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Who Is The Turkey In Your Family?



Thanksgiving has always been one of my favorite holidays, I’ve always loved planning the guest list, side dishes, and dessert, but for some people it can be stressful and un-enjoyable; the exact opposite of what it’s supposed to be. Which got me thinking about the relationships we have, not only with immediate family but also with the friends who become your family and what happens when you bring them all together for one big feast.

Anytime you gather a big group of people together, the potential for conflict is greater. There are different opinions, feelings, experiences, perfect for conversations and perfect for tensions to arise. With Thanksgiving and the holidays right around the corner I consulted with two psychologists who share their knowledge and the best ways to find some balance in overcoming holiday conflicts and pressure.

Keeping the mood light, by telling stories or jokes gets people smiling and enjoying themselves. It also sparks the conversation, creating an air of inclusivity. “To ease the tension, be strategic about when and where you deal with harder topics. Keep difficult conversations at bay during potentially high-drama events,” says Rachel Whalley owner of Healing for Good Girls. So, although talking about your pets may be one of your favorite topics, not everyone understands nor cares. Keep it light so everyone feels welcome and engaged.

Compliments are another way to keep the mood light because everyone wants to feel important and special. Those feelings are often the first to get lost among the shopping lists, tight schedules and to do’s. When going into the holiday season, and this is a big one for me – the more the merrier – but take the time to notice the details.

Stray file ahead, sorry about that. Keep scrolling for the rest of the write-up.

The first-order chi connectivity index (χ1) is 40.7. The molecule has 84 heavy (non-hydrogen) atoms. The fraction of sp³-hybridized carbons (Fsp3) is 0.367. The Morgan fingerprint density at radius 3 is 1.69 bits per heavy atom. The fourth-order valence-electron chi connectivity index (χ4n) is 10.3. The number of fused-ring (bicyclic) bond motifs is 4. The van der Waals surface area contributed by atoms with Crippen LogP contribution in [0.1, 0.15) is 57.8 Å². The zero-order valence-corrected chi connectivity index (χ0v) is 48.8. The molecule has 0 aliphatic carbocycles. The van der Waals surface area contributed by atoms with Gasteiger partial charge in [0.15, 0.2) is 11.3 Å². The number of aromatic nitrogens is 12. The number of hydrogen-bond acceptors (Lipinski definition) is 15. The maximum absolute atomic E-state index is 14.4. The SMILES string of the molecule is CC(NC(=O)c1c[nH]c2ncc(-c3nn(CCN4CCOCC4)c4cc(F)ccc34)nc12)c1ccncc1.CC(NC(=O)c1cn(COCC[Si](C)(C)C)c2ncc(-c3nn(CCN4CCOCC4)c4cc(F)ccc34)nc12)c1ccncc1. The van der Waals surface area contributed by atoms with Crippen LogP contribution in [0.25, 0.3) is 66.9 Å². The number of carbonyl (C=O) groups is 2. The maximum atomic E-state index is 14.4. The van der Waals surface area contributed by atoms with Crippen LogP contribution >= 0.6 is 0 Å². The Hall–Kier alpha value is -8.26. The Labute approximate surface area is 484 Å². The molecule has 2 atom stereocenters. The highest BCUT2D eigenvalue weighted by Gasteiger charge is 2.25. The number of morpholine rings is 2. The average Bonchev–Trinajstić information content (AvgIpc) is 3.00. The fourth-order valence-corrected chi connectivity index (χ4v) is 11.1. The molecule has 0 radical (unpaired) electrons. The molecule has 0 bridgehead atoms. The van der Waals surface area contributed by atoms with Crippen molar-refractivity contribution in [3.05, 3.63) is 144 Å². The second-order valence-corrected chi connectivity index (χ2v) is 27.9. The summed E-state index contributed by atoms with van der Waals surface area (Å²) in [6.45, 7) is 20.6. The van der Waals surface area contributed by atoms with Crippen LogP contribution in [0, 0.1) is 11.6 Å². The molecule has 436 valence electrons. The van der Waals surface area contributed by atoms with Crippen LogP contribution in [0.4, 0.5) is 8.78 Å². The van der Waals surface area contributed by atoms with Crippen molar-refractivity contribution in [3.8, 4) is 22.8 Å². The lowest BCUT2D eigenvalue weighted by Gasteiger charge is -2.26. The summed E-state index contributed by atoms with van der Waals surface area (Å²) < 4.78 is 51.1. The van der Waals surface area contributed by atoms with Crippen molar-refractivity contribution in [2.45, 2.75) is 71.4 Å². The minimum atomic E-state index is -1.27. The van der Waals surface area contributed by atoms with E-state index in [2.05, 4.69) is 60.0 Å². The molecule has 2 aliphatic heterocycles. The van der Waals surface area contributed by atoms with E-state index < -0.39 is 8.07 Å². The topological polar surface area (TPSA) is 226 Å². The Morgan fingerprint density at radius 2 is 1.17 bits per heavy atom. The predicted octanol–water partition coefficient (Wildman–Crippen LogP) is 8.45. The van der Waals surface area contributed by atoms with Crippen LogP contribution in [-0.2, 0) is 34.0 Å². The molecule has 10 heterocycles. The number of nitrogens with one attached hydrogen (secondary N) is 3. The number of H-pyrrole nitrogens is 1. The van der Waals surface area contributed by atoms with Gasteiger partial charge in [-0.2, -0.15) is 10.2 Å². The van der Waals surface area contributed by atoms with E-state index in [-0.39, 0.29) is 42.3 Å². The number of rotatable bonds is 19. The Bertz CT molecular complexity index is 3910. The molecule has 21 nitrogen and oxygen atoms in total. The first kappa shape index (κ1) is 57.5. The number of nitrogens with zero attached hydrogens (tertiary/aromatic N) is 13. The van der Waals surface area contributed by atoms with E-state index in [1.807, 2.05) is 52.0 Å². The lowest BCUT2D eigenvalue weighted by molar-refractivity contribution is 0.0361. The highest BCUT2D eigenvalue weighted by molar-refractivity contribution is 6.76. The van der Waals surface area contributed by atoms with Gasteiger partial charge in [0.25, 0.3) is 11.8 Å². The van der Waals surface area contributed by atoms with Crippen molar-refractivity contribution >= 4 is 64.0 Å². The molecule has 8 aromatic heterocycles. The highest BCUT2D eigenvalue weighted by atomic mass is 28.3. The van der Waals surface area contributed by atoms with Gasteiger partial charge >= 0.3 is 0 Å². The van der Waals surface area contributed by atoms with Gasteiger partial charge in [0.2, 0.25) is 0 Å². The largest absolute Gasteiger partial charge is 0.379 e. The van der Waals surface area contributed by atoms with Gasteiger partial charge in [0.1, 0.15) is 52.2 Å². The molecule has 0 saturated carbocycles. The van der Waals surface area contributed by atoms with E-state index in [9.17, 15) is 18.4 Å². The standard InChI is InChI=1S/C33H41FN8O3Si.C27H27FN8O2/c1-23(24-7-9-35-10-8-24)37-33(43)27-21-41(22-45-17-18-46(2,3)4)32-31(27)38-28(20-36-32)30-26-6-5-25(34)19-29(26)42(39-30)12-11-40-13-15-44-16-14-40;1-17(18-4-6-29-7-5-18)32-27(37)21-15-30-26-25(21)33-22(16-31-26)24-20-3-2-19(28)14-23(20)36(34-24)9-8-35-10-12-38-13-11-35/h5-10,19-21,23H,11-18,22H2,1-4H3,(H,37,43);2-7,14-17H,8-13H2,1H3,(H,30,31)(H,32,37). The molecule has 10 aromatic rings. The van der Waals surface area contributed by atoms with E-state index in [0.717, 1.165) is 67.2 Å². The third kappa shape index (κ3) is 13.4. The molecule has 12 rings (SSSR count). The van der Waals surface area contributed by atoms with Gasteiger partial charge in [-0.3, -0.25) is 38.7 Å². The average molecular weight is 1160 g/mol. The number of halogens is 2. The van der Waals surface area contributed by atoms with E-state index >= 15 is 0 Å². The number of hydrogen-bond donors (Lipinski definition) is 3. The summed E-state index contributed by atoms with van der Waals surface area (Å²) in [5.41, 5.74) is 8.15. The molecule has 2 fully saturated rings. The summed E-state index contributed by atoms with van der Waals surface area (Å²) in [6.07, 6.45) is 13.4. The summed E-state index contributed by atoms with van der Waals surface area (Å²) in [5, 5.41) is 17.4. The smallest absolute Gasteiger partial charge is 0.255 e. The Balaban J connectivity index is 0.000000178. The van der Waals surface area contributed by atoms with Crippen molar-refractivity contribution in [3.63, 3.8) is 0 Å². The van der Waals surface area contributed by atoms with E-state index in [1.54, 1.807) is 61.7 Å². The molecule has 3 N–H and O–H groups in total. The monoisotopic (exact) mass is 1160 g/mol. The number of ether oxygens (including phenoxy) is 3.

When conflict does invariably arise, “The main thing to keep in mind is that conflict happens and is often most hurtful between individuals who really do care about one another. Successful resolution of conflict between people who care for one another is often a catalyst for deeper and stronger relationships”, says Matthew De Haan, Psy.D. Licensed Clinical Psychologist. Letting go of the urge to lash out right then and there can seem like an impossible task to overcome, but doing so will only lead to stronger relationships in the end.

For Rick and I, the tricky part of hosting twenty or more people during the holidays, is seating them all. We like the feeling of having everyone at one table, so we have refined our seating arrangement to include the use of our dining table and a well-built table made of scrap lumber, complete with leaves. Once we throw matching tablecloths over them and add place settings, candles, and flowers, they look beautiful. Then we can all sit down, say grace, and enjoy the bounty.

Stacy Family


A big thank you to Rachel and Matthew for contributing and if you would like more advice for dealing with conflict reach out to:


Rachel Whalley, MA, MFA, LMHCA

Healing for Good Girls



Matthew De Haan, Psy.D.

Licensed Clinical Psychologist




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